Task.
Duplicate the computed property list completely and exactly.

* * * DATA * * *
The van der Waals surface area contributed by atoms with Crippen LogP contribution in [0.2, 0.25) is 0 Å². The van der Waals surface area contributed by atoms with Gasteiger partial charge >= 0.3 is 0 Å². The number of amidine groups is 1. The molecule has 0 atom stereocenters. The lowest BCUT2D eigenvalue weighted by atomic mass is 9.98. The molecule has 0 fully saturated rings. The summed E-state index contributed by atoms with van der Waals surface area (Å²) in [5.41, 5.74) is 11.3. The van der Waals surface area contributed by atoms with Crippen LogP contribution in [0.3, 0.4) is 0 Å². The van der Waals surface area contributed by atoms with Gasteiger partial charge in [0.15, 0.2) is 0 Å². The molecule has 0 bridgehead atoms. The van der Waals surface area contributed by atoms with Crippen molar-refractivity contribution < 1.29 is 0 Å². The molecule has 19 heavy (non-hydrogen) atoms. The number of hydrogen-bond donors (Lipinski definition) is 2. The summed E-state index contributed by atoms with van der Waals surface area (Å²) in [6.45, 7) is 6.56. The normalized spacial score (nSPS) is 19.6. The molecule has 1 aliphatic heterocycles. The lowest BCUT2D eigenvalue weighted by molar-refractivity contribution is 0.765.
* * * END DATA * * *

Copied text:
The van der Waals surface area contributed by atoms with Crippen LogP contribution in [0.2, 0.25) is 0 Å². The van der Waals surface area contributed by atoms with Gasteiger partial charge >= 0.3 is 0 Å². The number of amidine groups is 1. The molecule has 0 atom stereocenters. The lowest BCUT2D eigenvalue weighted by atomic mass is 9.98. The molecule has 0 fully saturated rings. The summed E-state index contributed by atoms with van der Waals surface area (Å²) in [5.41, 5.74) is 11.3. The van der Waals surface area contributed by atoms with Crippen LogP contribution in [0.3, 0.4) is 0 Å². The van der Waals surface area contributed by atoms with Gasteiger partial charge in [0.15, 0.2) is 0 Å². The molecule has 0 bridgehead atoms. The van der Waals surface area contributed by atoms with Crippen molar-refractivity contribution < 1.29 is 0 Å². The molecule has 19 heavy (non-hydrogen) atoms. The number of hydrogen-bond donors (Lipinski definition) is 2. The summed E-state index contributed by atoms with van der Waals surface area (Å²) in [6.45, 7) is 6.56. The normalized spacial score (nSPS) is 19.6. The molecule has 1 aliphatic heterocycles. The lowest BCUT2D eigenvalue weighted by molar-refractivity contribution is 0.765.